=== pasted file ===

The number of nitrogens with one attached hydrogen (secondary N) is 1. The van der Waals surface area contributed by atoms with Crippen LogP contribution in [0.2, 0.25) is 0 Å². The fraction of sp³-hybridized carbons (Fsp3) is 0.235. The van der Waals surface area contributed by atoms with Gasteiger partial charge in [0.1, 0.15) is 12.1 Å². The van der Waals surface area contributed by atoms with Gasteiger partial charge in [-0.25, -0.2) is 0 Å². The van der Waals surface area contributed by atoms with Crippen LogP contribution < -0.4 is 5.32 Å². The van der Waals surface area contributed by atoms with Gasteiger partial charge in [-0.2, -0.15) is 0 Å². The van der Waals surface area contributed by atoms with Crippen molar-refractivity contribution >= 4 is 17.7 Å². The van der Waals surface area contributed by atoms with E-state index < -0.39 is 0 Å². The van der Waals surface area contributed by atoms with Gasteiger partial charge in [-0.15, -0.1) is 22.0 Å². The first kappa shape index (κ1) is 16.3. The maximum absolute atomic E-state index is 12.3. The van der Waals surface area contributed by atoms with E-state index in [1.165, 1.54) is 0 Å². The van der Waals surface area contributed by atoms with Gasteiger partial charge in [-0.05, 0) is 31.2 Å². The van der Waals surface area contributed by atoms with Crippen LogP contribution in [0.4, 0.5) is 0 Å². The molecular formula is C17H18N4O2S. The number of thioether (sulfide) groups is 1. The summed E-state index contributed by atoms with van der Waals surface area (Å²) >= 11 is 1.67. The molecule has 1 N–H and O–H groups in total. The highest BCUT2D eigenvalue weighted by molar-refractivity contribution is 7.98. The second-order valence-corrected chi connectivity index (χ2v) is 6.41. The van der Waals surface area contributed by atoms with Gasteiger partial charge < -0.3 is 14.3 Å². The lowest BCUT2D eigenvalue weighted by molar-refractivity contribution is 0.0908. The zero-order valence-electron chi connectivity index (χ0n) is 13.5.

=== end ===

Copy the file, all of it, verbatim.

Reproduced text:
The number of nitrogens with one attached hydrogen (secondary N) is 1. The van der Waals surface area contributed by atoms with Crippen LogP contribution in [0.2, 0.25) is 0 Å². The fraction of sp³-hybridized carbons (Fsp3) is 0.235. The van der Waals surface area contributed by atoms with Gasteiger partial charge in [0.1, 0.15) is 12.1 Å². The van der Waals surface area contributed by atoms with Gasteiger partial charge in [-0.25, -0.2) is 0 Å². The van der Waals surface area contributed by atoms with Crippen LogP contribution < -0.4 is 5.32 Å². The van der Waals surface area contributed by atoms with Gasteiger partial charge in [-0.2, -0.15) is 0 Å². The van der Waals surface area contributed by atoms with Crippen molar-refractivity contribution >= 4 is 17.7 Å². The van der Waals surface area contributed by atoms with E-state index < -0.39 is 0 Å². The van der Waals surface area contributed by atoms with Gasteiger partial charge in [-0.15, -0.1) is 22.0 Å². The first kappa shape index (κ1) is 16.3. The maximum absolute atomic E-state index is 12.3. The van der Waals surface area contributed by atoms with E-state index in [1.165, 1.54) is 0 Å². The van der Waals surface area contributed by atoms with Gasteiger partial charge in [-0.05, 0) is 31.2 Å². The van der Waals surface area contributed by atoms with Crippen LogP contribution in [0.4, 0.5) is 0 Å². The molecular formula is C17H18N4O2S. The number of thioether (sulfide) groups is 1. The summed E-state index contributed by atoms with van der Waals surface area (Å²) >= 11 is 1.67. The molecule has 1 N–H and O–H groups in total. The highest BCUT2D eigenvalue weighted by molar-refractivity contribution is 7.98. The second-order valence-corrected chi connectivity index (χ2v) is 6.41. The van der Waals surface area contributed by atoms with Gasteiger partial charge < -0.3 is 14.3 Å². The lowest BCUT2D eigenvalue weighted by molar-refractivity contribution is 0.0908. The zero-order valence-electron chi connectivity index (χ0n) is 13.5.